Opera Scotland

Ruth Packer Suggest updates

Born London, 1910.

Died St Bras de Alportel, Portugal, 12 January 2005.

English soprano and teacher.

Ruth Packer had an important career as a dramatic soprano in the years after the war, having particular success in leading Verdi roles with the Carl Rosa and Welsh National companies.

She trained initially in London, at the Royal Academy of Music, then in Leipzig and Vienna. One of her teachers in Germany was the great lieder specialist Elena Gerhardt. It seems strange, given her apparent fluency in German, that her operatic career involved performances almost entirely given in English.

In the early years of her career, in the late thirties and through the rigorous wartime tours, she appeared with Sadler's Wells as well as Carl Rosa, in a repertoire including Violetta, Amelia (A Masked Ball) and Rosalinde, and a rare Puccini role, Giorgetta in Il Tabarro. Through the fifties, her Carl Rosa appearances included Antonia in The Tales of Hoffmann, Donna Anna, Santuzza, Leonora Il Trovatore, and two Wagner roles, Senta and Elisabeth.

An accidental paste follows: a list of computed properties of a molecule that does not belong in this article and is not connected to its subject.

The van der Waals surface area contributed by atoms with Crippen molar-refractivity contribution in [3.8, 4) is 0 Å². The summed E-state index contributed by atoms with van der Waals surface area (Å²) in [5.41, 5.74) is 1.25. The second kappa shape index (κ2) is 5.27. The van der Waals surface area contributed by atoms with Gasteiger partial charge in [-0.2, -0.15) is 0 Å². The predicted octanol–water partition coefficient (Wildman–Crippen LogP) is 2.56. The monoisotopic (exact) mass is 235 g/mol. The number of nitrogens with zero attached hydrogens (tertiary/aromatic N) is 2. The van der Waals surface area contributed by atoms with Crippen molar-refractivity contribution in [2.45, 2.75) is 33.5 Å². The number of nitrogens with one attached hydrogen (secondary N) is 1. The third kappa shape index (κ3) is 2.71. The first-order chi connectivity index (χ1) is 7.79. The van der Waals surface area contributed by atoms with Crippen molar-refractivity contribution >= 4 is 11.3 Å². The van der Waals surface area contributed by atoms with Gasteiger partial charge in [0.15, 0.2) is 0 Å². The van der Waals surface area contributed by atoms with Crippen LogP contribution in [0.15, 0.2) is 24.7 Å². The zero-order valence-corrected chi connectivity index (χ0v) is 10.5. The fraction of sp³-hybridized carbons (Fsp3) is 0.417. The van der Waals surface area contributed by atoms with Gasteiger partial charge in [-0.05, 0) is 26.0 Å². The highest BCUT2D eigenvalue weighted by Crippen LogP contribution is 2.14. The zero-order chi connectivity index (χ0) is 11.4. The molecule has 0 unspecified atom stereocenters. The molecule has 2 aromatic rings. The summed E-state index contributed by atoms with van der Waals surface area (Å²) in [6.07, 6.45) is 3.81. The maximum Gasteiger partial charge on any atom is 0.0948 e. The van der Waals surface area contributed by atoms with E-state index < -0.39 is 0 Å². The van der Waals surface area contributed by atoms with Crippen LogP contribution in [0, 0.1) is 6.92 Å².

She worked many times in those years with Welsh National, starting in 1952 as Abigaille in Nabucco, at the time a great rarity. She followed that with Violetta and an even more uncommon part, Elena in The Sicilian Vespers.

Her only appearance at Covent Garden seems to have been as Helmwige in Die Walküre, during Beecham's 1939 Ring Cycles. When Strauss came to London for Beecham's Strauss Festival of 1947, she sang the Overseer in Elektra, in a BBC Broadcast, one of a very small number of examples where she was recorded.

She created roles in two new works - as Sybil in John Socman by George Lloyd (1951), a commission premiered by the Carl Rosa for the Festival of Britain. She  also sang Madame Defarge in Arthur Benjamin's A Tale of Two Cities, premiered by the New Opera Company in 1957, after which she retired from singing.

In her years as an important teacher based at the Royal College of Music, she helped to train a number of notable performers, including Dame Gwyneth Jones, Catherine Wilson, Katherine Pring, and Dame Anne Evans. Another student was the New Zealand soprano Dame Malvina Major (who may have sung rarely in Britain, but performed Rosina at the Salzburg Festival).

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